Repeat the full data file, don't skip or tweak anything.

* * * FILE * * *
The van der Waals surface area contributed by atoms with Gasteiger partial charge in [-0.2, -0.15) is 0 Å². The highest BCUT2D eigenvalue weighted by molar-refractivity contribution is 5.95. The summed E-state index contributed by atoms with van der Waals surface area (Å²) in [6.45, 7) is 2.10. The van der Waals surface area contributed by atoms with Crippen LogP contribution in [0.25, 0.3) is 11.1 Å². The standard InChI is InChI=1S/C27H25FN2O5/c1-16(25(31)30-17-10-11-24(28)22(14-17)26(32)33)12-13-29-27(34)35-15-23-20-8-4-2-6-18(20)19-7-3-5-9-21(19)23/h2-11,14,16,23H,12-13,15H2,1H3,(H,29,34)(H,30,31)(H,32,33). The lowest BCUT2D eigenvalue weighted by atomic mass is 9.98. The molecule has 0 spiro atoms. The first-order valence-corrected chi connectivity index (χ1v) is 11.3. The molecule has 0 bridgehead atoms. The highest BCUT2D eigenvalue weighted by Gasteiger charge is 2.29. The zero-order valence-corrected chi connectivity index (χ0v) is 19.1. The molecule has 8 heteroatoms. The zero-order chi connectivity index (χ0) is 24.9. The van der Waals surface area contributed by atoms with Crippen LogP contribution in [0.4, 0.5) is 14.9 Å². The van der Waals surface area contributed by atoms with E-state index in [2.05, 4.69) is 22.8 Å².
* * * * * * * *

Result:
The van der Waals surface area contributed by atoms with Gasteiger partial charge in [-0.2, -0.15) is 0 Å². The highest BCUT2D eigenvalue weighted by molar-refractivity contribution is 5.95. The summed E-state index contributed by atoms with van der Waals surface area (Å²) in [6.45, 7) is 2.10. The van der Waals surface area contributed by atoms with Crippen LogP contribution in [0.25, 0.3) is 11.1 Å². The standard InChI is InChI=1S/C27H25FN2O5/c1-16(25(31)30-17-10-11-24(28)22(14-17)26(32)33)12-13-29-27(34)35-15-23-20-8-4-2-6-18(20)19-7-3-5-9-21(19)23/h2-11,14,16,23H,12-13,15H2,1H3,(H,29,34)(H,30,31)(H,32,33). The lowest BCUT2D eigenvalue weighted by atomic mass is 9.98. The molecule has 0 spiro atoms. The first-order valence-corrected chi connectivity index (χ1v) is 11.3. The molecule has 0 bridgehead atoms. The highest BCUT2D eigenvalue weighted by Gasteiger charge is 2.29. The zero-order valence-corrected chi connectivity index (χ0v) is 19.1. The molecule has 8 heteroatoms. The zero-order chi connectivity index (χ0) is 24.9. The van der Waals surface area contributed by atoms with Crippen LogP contribution in [0.4, 0.5) is 14.9 Å². The van der Waals surface area contributed by atoms with E-state index in [2.05, 4.69) is 22.8 Å².